Any device that is used to measure anything has to go through a calibration process. It could be a radar, clocks, speedometer and even truck scales. The process of calibration is to verify that the thing that is measuring an object has been compared against something similar with a known value.
Loading a truck and trailer can basically be considered an art. Whether you are loading pallets, vessels, equipment, steel, logs or anything else you have to make sure the weight is balanced. If you are just starting out in trucking this can be challenging to get right but it's not impossible.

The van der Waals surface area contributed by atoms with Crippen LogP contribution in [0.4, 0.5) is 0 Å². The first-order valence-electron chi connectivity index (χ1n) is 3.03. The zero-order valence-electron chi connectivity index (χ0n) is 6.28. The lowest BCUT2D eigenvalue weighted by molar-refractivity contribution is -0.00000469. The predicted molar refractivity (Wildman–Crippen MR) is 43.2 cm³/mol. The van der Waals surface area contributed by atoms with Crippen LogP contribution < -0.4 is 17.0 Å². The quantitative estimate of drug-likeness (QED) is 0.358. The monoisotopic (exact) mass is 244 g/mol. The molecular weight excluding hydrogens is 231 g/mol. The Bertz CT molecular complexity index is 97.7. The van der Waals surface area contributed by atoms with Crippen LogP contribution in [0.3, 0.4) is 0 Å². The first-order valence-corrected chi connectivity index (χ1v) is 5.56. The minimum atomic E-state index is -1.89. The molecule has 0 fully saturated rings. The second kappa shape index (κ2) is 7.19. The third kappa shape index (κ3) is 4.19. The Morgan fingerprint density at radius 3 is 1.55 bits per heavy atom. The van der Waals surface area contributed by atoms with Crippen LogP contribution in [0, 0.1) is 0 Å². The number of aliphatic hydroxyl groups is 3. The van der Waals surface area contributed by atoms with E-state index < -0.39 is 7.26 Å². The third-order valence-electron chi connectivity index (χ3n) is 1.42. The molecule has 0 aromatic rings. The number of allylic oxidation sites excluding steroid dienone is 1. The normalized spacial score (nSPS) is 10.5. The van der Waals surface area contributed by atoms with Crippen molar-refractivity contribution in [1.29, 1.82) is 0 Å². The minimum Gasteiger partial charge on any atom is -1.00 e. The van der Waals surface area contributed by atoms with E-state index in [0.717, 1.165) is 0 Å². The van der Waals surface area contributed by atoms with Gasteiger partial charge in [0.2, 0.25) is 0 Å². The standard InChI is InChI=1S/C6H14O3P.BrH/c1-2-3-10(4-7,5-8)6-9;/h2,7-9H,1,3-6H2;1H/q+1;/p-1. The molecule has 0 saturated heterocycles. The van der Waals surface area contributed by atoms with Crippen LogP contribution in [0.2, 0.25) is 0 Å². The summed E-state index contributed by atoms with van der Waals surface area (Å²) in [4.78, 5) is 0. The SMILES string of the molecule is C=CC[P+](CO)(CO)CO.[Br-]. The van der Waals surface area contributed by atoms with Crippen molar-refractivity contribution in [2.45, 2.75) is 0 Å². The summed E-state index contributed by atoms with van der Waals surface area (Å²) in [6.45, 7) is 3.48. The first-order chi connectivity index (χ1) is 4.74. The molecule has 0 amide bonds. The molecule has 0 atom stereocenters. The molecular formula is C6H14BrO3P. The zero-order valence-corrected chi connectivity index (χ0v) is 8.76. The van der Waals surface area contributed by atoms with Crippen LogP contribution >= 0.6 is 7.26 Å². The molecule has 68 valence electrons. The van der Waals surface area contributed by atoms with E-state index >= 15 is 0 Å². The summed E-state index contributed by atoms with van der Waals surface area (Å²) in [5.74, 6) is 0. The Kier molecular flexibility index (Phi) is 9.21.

Scaling trucks has been a part of trucking since the mid-20th century, with weight restrictions going back to the very beginning of the industry before scales existed that could weigh an entire truck. Damage to roads and bridges has always been a concern. Since nobody wants to pay more taxes than necessary, trucks and their loads will continue to be restricted.
Being in the trucking industry means having to travel to areas that you are not familiar with. You have to locate places to park, find fuel, scale loads and more. Having to search for "truck scales near me" is a common query in a drivers search history. Making sure your load is legal so you don't pull through a weigh station overloaded is common task after leaving a shipper with a full truck.
Getting a truck properly loaded and balanced is almost a science in the trucking industry. There are a lot of tools that help drivers understand how much they are hauling and how to adjust the truck and trailer to fit inside the required weight restrictions for gross and axle weights.